Participants at the local contribution to a nationwide event had the opportunity to share important works by black authors.
The Oneonta branch of the NAACP hosted the African-American Read-In at the Olympia Brown House.
The program has been held for more than 10 years as part of the nationwide read-in sponsored by the National Council of English Teachers, NAACP assistant secretary Joanne Fisher said. She led the local activity. It is an opportunity for participants to share the words of black authors of all kinds, she said.
The offerings by Oneonta-based readers were diverse at Sunday’s two-hour afternoon program.
When someone reads a passage, it can create a discussion, Fisher said. That was the case when her husband, NAACP President Lee Fisher, read a closing passage from “Long Walk to Freedom: The Autobiography of Nelson Mandela,” in which Mandela reflects on the struggle that led him from decades in prison to see the end of apartheid and become president South Africa.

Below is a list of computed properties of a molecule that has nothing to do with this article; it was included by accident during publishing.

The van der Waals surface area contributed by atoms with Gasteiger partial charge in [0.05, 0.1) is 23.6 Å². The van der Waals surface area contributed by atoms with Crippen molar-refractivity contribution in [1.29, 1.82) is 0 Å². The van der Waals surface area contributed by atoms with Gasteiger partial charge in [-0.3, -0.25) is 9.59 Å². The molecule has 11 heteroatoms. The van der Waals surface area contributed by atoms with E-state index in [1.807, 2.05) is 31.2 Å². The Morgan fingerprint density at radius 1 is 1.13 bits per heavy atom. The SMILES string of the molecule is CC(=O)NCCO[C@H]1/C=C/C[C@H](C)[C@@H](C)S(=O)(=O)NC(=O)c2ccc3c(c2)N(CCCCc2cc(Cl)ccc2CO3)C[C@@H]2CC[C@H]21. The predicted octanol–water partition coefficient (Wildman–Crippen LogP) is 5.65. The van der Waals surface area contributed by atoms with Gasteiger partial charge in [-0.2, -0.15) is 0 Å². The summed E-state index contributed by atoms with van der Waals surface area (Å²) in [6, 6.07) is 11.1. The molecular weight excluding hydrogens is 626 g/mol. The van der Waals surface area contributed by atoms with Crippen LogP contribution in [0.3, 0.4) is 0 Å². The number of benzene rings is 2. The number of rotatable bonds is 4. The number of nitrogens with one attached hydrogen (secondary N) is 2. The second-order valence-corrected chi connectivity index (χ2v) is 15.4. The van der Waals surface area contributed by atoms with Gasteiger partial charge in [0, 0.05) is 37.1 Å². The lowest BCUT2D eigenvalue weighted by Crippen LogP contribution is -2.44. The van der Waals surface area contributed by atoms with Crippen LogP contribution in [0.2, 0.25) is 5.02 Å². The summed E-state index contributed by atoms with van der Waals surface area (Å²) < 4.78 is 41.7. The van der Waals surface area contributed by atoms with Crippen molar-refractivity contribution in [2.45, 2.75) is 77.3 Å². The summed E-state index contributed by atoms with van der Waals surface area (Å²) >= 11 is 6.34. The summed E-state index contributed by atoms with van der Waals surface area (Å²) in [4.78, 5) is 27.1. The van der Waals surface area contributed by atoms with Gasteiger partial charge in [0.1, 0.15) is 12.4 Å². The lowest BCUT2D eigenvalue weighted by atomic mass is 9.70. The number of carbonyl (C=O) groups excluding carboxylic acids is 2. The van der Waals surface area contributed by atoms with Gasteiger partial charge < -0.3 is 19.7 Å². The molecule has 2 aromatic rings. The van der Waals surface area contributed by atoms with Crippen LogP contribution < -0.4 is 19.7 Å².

Growing up as part of a tribe’ “it was only when I learned my freedom was an illusion that I began to hunger for it,” he said. “After climbing a great hill, one finds there are many more hills to climb.”
Mandela’s experience didn’t make him “bitter,” Fisher said, “It made him better.” After almost 25 years in jail, he still had the drive to preserve.
Alice Siegfried, who read two poems by Langston Hughes, said, “with freedom comes responsibility.”
Essie Harding read the book, “Shouting” by Joyce Carol Thomas, as something on the lighter side, she said. Using illustrations by Annie Lee, it is a story of a woman remembering going to church with her mother as a young girl.
“It’s a fun book,” that Harding said she could relate to.